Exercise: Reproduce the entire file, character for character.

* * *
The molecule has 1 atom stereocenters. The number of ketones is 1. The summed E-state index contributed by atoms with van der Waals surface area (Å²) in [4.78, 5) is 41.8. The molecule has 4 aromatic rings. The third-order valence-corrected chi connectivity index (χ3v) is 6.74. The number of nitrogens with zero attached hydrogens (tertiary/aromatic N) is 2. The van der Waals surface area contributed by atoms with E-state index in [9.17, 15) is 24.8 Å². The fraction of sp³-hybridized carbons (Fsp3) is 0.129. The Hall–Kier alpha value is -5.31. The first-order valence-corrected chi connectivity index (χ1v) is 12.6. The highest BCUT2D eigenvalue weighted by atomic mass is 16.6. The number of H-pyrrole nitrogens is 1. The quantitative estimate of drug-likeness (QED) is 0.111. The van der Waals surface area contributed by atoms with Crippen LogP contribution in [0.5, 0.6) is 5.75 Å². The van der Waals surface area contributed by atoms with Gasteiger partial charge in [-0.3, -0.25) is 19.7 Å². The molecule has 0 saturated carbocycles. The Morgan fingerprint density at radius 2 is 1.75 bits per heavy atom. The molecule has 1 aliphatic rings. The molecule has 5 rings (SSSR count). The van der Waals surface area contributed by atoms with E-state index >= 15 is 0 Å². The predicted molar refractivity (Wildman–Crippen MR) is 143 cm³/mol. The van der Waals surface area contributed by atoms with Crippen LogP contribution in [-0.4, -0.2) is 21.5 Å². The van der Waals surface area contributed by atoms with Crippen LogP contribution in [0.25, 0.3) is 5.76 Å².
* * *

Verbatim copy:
The molecule has 1 atom stereocenters. The number of ketones is 1. The summed E-state index contributed by atoms with van der Waals surface area (Å²) in [4.78, 5) is 41.8. The molecule has 4 aromatic rings. The third-order valence-corrected chi connectivity index (χ3v) is 6.74. The number of nitrogens with zero attached hydrogens (tertiary/aromatic N) is 2. The van der Waals surface area contributed by atoms with E-state index in [9.17, 15) is 24.8 Å². The fraction of sp³-hybridized carbons (Fsp3) is 0.129. The Hall–Kier alpha value is -5.31. The first-order valence-corrected chi connectivity index (χ1v) is 12.6. The highest BCUT2D eigenvalue weighted by atomic mass is 16.6. The number of H-pyrrole nitrogens is 1. The quantitative estimate of drug-likeness (QED) is 0.111. The van der Waals surface area contributed by atoms with Crippen LogP contribution in [0.5, 0.6) is 5.75 Å². The van der Waals surface area contributed by atoms with Gasteiger partial charge in [-0.3, -0.25) is 19.7 Å². The molecule has 0 saturated carbocycles. The Morgan fingerprint density at radius 2 is 1.75 bits per heavy atom. The molecule has 1 aliphatic rings. The molecule has 5 rings (SSSR count). The van der Waals surface area contributed by atoms with E-state index >= 15 is 0 Å². The predicted molar refractivity (Wildman–Crippen MR) is 143 cm³/mol. The van der Waals surface area contributed by atoms with Crippen LogP contribution in [-0.4, -0.2) is 21.5 Å². The van der Waals surface area contributed by atoms with Crippen LogP contribution in [0.25, 0.3) is 5.76 Å².